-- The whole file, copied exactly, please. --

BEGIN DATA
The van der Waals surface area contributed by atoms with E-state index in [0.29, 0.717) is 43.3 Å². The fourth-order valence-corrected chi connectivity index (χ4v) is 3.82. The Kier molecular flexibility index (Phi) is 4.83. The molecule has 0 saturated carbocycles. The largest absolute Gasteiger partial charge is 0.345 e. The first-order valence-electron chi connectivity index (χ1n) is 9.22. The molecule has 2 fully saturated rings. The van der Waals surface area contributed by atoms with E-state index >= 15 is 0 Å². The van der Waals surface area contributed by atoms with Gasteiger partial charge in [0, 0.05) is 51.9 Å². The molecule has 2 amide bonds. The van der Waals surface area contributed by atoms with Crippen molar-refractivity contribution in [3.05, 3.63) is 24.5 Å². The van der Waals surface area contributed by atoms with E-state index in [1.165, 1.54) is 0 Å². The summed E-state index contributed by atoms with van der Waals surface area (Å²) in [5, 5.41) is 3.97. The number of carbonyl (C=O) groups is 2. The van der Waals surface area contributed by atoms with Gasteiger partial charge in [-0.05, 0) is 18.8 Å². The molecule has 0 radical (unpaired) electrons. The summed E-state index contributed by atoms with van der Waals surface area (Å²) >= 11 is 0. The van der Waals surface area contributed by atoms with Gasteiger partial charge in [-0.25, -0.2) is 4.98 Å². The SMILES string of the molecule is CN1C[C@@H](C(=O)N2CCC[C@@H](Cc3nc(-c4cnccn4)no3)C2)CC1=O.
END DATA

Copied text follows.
The van der Waals surface area contributed by atoms with E-state index in [0.29, 0.717) is 43.3 Å². The fourth-order valence-corrected chi connectivity index (χ4v) is 3.82. The Kier molecular flexibility index (Phi) is 4.83. The molecule has 0 saturated carbocycles. The largest absolute Gasteiger partial charge is 0.345 e. The first-order valence-electron chi connectivity index (χ1n) is 9.22. The molecule has 2 fully saturated rings. The van der Waals surface area contributed by atoms with E-state index >= 15 is 0 Å². The van der Waals surface area contributed by atoms with Gasteiger partial charge in [0, 0.05) is 51.9 Å². The molecule has 2 amide bonds. The van der Waals surface area contributed by atoms with Crippen molar-refractivity contribution in [3.05, 3.63) is 24.5 Å². The van der Waals surface area contributed by atoms with E-state index in [1.165, 1.54) is 0 Å². The summed E-state index contributed by atoms with van der Waals surface area (Å²) in [5, 5.41) is 3.97. The number of carbonyl (C=O) groups is 2. The van der Waals surface area contributed by atoms with Gasteiger partial charge in [-0.05, 0) is 18.8 Å². The molecule has 0 radical (unpaired) electrons. The summed E-state index contributed by atoms with van der Waals surface area (Å²) >= 11 is 0. The van der Waals surface area contributed by atoms with Gasteiger partial charge in [-0.25, -0.2) is 4.98 Å². The SMILES string of the molecule is CN1C[C@@H](C(=O)N2CCC[C@@H](Cc3nc(-c4cnccn4)no3)C2)CC1=O.